(Detroit News, 11 Feb 1980 and St. Petersburg Times, 28 Dec 1981)

October 1979

The Michigan Corrections Department awards another $35,000 to the Ionia State Prison Narconon Program. By now, over $120,000 of state funds has been disbursed to Narconon in Michigan.
(Detroit News, 11 Feb 1980 and St. Petersburg Times, 28 Dec 1981)

1980 (date unknown)

Narconon program run at Lookout Mountain School for Boys is terminated.
(St. Petersburg Times, 28 Dec 1981)

February 1980

The Detroit News runs a major exposť of the Narconon program which has been funded by the since 1976. According to the newspaper, Scientology leaders created Narconon and ran it to recruit former addicts into the church. Courses taught were virtually identical to those offered by the Church of Scientology and included material packaged as the "Communications Course", the "Study Course", and the "Objectives Course".

Michigan Corrections Dept. psychologist John Hand calls Narconon "so misleading as to be termed a 'con'. " Hand says, "They are phony, a front for the Church of Scientology. We found out in Michigan that most of the money that we were paying Narconon was laundered back into the Church of Scientology."

In the wake of the revelations, a 1980 prison study concludes that "graduates of the Narconon program do not do as well as our [prison] population in general."

Funding for the program is terminated.
(Detroit News, 11 Feb 1980 and St. Petersburg Times, 28 Dec 1981)

August 1981

Officials of the St. Cloud Reformatory for Men, St. Cloud, Minnesota raid the offices of Narconon and find, say prison sources, "more than they wanted to know about Scientology." An investigation begins on August 28, 1981, and by August 31, a prison meeting is held to deal with Narconon's links to Scientology. St. Cloud officials have had enough. In mid September the contract with the Minnesota Dept. of Corrections is terminated and the program kicked out of the prison on 30 days' notice.
(Twin Cities Reader, 1-7 October 1981)

1989 (date unknown)

The Association for Better Living and Education (ABLE) presents Narconon with a $200,000 check and a commendation for its work in a ceremony held at Newkirk, Oklahoma to mark Narconon's plans to open a 1,400 bed facility heralded as the world's largest treatment center for drug addicts. ABLE is subsequently revealed to be Narconon's parent body, a link not mentioned during the razzamatazz of the check handover.
(Time, 6 May 1991)

27 April 1989

The Newkirk Herald Journal exposes the links between Narconon and Scientology, expressing disapproval in no uncertain terms. Calling Narconon "mental messiahs with forked tongues", it comments:

"Their own propaganda says their treatments 'cannot be construed as a recommendation of medical treatment or medication and it is undertaken or delivered by anyone on his own responsibility.' In other words, if it don't work, tough cookies."

It concludes that the Oklahoma Health Planning Commission "must have had its head plugged into an E-meter not to discover the true nature of this malignity."
(Newkirk Herald Journal - date as above)

26 May 1989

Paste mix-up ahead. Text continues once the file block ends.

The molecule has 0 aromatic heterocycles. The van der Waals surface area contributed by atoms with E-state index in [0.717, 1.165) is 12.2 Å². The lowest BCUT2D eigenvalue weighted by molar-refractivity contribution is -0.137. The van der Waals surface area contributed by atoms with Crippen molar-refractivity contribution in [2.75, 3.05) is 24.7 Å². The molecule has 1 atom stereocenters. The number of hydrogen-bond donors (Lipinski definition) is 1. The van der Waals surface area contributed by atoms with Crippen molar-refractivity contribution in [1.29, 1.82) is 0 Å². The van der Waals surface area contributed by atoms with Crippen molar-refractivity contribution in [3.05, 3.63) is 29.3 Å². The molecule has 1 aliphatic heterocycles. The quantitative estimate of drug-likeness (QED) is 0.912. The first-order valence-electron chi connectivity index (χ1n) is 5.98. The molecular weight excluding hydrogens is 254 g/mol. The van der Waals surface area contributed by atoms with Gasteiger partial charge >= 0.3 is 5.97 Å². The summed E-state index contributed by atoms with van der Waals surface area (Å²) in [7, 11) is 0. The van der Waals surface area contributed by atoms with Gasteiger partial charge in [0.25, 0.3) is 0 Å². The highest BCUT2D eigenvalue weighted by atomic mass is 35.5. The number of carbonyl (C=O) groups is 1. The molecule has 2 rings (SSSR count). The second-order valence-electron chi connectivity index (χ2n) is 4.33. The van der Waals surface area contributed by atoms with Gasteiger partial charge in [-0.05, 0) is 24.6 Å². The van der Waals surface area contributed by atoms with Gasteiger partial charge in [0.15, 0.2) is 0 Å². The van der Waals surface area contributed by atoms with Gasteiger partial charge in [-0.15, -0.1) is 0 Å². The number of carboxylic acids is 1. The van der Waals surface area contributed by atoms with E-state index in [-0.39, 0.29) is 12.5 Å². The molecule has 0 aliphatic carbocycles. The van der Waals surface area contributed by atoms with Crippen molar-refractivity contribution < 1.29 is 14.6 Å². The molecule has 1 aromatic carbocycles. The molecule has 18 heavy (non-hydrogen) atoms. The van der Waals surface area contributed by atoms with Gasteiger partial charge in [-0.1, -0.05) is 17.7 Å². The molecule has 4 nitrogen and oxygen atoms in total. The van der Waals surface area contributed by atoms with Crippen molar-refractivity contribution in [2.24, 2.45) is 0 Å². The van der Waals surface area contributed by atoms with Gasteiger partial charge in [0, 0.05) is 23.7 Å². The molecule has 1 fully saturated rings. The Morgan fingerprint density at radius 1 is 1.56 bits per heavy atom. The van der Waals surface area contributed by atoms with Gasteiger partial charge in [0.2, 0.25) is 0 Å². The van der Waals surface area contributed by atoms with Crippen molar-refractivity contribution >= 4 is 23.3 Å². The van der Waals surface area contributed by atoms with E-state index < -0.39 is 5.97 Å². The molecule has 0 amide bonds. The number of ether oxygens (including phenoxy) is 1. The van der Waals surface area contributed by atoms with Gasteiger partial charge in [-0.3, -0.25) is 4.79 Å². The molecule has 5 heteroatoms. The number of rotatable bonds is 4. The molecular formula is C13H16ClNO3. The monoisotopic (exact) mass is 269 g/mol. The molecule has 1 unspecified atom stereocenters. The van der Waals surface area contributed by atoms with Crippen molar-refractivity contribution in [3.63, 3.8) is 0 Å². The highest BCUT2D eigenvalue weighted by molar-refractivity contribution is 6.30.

Garry Bilger, the Mayor of Newkirk, Oklahoma, begins an inquiry into Narconon's planned Chilocco facility after receiving adverse reports from at least five other states. The City Commission, Chamber of Commerce and School Board join the Mayor in urging a State review of the issue.
(Newkirk Herald Journal - date as above)

31 August 1989

The Newkirk Herald Journal reports that Narconon has been using private investigators to probe the private lives of people in Newkirk, Oklahoma who have been speaking out against the establishment of the Chilocco Narconon facility.
(Newkirk Herald Journal - date as above)

1990 (date unknown)

Having previously publicly stated that it would comply with Oklahoma Health Department requirements and all other State laws, Narconon tells KFOR-TV that its Chilocco facility is on Indian land, and not subject to Oklahoma rules and laws.

2 August 1990

The Oklahoma State Health Department applies for an injunction to halt Narconon's operations at Chilocco.
(Newkirk Herald Journal - date as above)

13 September 1990

District Judge Neat Beckman orders the Oklahoma Department of Mental Health to determine by October whether the Narconon Chilocco New Life Center, operating without state approval, should be certified to remain open. In the meantime, the center will be allowed to operate, but is prohibited from accepting new patients.
(Newkirk Herald Journal - date as above)

18 October 1991

The Oklahoma Board of Mental Health begins hearings into the safety and effectiveness of the treatment modality utilized by Narconon.
(Findings of Fact regarding the Narconon-Chilocco Application For Certification by the Board of Mental Health, State of Oklahoma, 13 December 1991)


24 October 1991

Narconon Chilocco is granted a further licensing delay by the Oklahoma State Board of Mental Health, pending the outcome of its review of Narconon's therapeutic practices.
(Newkirk Herald Journal - date as above)

12 December 1991

Narconon Chilocco is reported to have "received high scores on a recent state inspection".
(Newkirk Herald Journal - date as above)

13 December 1991

The Oklahoma State Board of Mental Health finds that Narconon's therapy is "not effective in the treatment of chemical dependency" and "is not medically safe". It refuses Narconon Chilocco's request for certification for services to a 75-bed residential drug and alcohol center established on Federal land owned by the Chilocco Development Authority.